The Blues split their pair of back to back games this weekend with a loss to the Nashville Predators on Friday and a win over last year’s first round playoff opponents the Minnesota Wild on Saturday. In case you missed the games Justin42 has your recaps here and here.
Usually this is where I would push the narrative of “a tale of two teams” suggesting how two different Blues teams showed up on two different nights. However, this time I think it was more a matter of playing two very different opponents that happen to be on two consecutive nights.
The Predators gave the Blues fits in the playoffs and that continued again on Friday night. Yes the Blues did not have a good start to the game but they certainly didn’t dig themselves into a hole that was too deep to escape. The problem is still the fact that Nashville has one of the best, most mobile group of defenseman in the league and the Blues still don’t have an answer for that.
This season a lot of the Blues offensive success, from the top line to the 4th line, has been centered around playing off the rush. The Blues are entering the offensive zone with speed and either attack the net with an odd man rush or begin working the cycle until they find a hole in their exhausted opponent’s defense.
That works well when teams give you plenty of time and space to enter the zone much like the Edmonton Oilers did. But when a team like Nashville stacks their own blue line and forces the puck handler to make a move that is when shit gets a little whack.
If the Blues tried to chip it past the opposition Nashville’s speedy d-men would beat them to the puck. If the Blues tried to ring the puck around the boards Pekka Rinne was able to cut it off and often clear the puck on his own or move it to a waiting teammate.
I feel this is the same problem that plagues the Blues power play as well. Very often an opposing team’s penalty kill will stack the blue line forcing the Blues into an uncomfortable situation. In fact, often the puck handler will make it through the first line of defense but is so worried about setting the play up that they get smothered while trying to find someone to make a pass to, instead of just driving hard to the net and getting a shot on goal.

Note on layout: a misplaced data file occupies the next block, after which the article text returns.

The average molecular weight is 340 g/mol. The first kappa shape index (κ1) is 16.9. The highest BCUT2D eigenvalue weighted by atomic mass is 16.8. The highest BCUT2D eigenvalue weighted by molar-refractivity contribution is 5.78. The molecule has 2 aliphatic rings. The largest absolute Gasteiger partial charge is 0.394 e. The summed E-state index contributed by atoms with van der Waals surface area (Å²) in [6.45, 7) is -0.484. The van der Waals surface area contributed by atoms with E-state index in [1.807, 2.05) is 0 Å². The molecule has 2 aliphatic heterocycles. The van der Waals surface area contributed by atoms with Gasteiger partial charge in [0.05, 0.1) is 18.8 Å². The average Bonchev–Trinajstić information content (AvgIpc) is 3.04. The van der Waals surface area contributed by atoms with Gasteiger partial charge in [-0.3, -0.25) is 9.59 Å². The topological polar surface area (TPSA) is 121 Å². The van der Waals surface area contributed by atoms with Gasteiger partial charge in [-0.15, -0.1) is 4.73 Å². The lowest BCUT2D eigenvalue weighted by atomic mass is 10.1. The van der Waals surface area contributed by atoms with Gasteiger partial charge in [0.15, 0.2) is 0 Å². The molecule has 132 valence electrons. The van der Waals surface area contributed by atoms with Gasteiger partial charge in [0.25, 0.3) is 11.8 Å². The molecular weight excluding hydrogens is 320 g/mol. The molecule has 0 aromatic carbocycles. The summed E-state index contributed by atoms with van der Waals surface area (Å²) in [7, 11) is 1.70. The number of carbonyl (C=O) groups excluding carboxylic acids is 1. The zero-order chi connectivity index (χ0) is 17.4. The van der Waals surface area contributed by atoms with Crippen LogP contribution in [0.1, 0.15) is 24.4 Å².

Against Minnesota however, the faced a team with a less talented backend, especially the team’s third pairing. The Blues were able to enter the zone with more easy, thus giving their cycle game time to produce. Same goes as well for the Blues power play which went 3 for 8 versus 0 for 3 against the Predators.
AHL call up Sammy Blais scored his first NHL goal on Saturday night, which was a very good thing because it was his turnover in the defensive zone which led to a Minnesota goal against.
Netting that goal put Blais in with some pretty good company. Wayne Gretzky, Mark Messier and Sidney Crosby have all scored an NHL goal. I know right, it give me chills just thinking about the similarities. Now if he can just get that elusive second NHL goal, well, the sky is the limit.
I wasn’t planning on bringing it up but I would rather you hear it from me rather than on the street from some snarky national writer. Jake Allen’s current save percentage of 90.8 and his 2.75 GAA are well below his career average.
According to Corsica.com out of 24 goalies who have played 15 games or more Jake Allen’s save percentage ranks 17th. Out of 51 goalies who have played 6 games or more, he ranks 27th. Carter Hutton, who has played 6 games and has a save percentage of 94.7, ranks first.
There is no doubt that Allen is the Blues starter but if his numbers continue to hover around the meh range, especially if the rest of the team begins to falter, then it won’t be long before people begin calling for Hutton to get more than a fifth of the starts.
So for all of you Jake Allen supporters out there you might want to take a look at this article by Kevin Woodly in which he shows that goalies save percentages are down across the entire NHL. However, in the article he states that this season’s average save percentage of 9.11 is down from last season’s 91.3. Jake Allen’s current save percentage if 90.8 is down from last season’s save percentage of 91.5. Tampa Bay Lightning’s Andrei Vasilevskiy’s current save percentage of 93.0 is up from last season’s 91.7. Sergei Bobrovsky’s, last season’s Vezina winner, current 93.6% is up from last season’s 93.1%.
Don’t shoot the messenger.
Blues continue with their home stand against the Anaheim Ducks on Wednesday at 8:00 CT and against the struggling L. A. Kings on Friday at 7:00 CT (don’t forget to buy a Game Time paper) before heading out on the road to once again face the Wild on Saturday. Another back to back, welcome to the NHL.
Thanks for reading and Go Blues.